Tanium Shifts to the Cloud, Unveils Risk Assessment Offering

Tanium rolled out a cloud-based version of its endpoint visibility and management platform in the cloud a year ago to strengthen its presence among customers with fewer than 10,000 endpoints, says Chief Marketing Officer Steve Daheb. The on-premises version of Tanium's product requires expertise and manpower to deploy and maintain on servers, while the cloud version is more accessible to the masses.

The company recently introduced a cloud-based risk assessment that gives customers a detailed view of what their device security looks like based on the version of software they're using, Daheb says. Tanium has visibility into both traditional workstations and mobile devices as well as less conventional endpoints, including OT and IoT devices, sensors and cloud containers. Tanium also helps customers devise a remediation plan.

"We're seeing adoption across all of our modules," Daheb tells ISMG. "Customers who are choosing Tanium may have begun deploying us for client management or visibility but end up adopting many of our modules."

Smart Contract Vulnerabilities Lead to Huge Blockchain Theft

Insecure development of applications that reside on top of blockchain technology creates vulnerabilities that adversaries can exploit to access the blockchain network and control the asset, says Oded Vanunu, head of products vulnerability research at Check Point. The security woes are tied to the smart contract, which serves as the engine for blockchain transactions and is based on source code that can contain errors.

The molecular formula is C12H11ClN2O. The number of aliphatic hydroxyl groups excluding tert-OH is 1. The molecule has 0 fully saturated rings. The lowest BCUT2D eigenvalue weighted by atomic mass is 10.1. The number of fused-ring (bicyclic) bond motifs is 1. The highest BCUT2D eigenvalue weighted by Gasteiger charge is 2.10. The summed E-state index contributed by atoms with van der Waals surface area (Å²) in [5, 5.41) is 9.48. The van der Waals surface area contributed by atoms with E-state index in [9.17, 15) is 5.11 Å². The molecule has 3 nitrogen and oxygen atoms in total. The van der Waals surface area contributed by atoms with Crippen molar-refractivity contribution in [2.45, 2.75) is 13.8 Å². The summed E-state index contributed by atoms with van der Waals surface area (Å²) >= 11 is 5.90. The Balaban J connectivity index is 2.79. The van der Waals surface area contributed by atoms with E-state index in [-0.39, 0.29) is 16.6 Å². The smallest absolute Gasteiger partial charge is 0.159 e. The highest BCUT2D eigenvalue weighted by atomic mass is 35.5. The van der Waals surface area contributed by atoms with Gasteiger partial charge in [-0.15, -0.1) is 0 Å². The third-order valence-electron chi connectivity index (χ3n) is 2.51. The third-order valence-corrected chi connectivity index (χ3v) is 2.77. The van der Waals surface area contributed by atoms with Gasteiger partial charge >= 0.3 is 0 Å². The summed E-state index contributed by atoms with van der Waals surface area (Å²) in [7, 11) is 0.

One small vulnerability in a smart contract can lead to threat actors hijacking all associated assets and user accounts, potentially resulting in the loss of millions of dollars, according to Vanunu. If people or companies are building smart contracts, they need to hire the right developers who have knowledge and understanding of how security can best be applied in this context, he says.

"It's easy to make mistakes, and the consequences are very, very severe," Vanunu tells ISMG. "Because with one vulnerability, someone can hijack your smart contract and use that to take control of all your assets."

Social Engineering Surges, Ransomware Brokers Shift Gears

Threat actors have started leveraging automated means to make customized social engineering lures, and one group is using malware to scrape current headlines from The New York Times and make them the subject lines of emails, says Sherrod DeGrippo, vice president of threat research and detection at Proofpoint. The current headlines add a layer of legitimacy and take advantage of human vulnerability.

In addition, threat actors who had previously been selling initial access for ransomware have shifted to selling access to banking Trojans and information stealers, as hackers get cold feet around launching massive ransomware attacks. DeGrippo expects more hackers to effectively fly under the radar by launching smaller ransomware attacks in which a handful of machines are locked down for ransoms in the hundreds of dollars.

"Threat actors are going to try to go smaller because they're scared," DeGrippo tells ISMG. "And they should be."

About the Author

Michael Novinson

Michael Novinson

Managing Editor, Business, ISMG

Novinson is responsible for covering the vendor and technology landscape. Prior to joining ISMG, he spent four and a half years covering all the major cybersecurity vendors at CRN, with a focus on their programs and offerings for IT service providers. He was recognized for his breaking news coverage of the August 2019 coordinated ransomware attack against local governments in Texas as well as for his continued reporting around the SolarWinds hack in late 2020 and early 2021.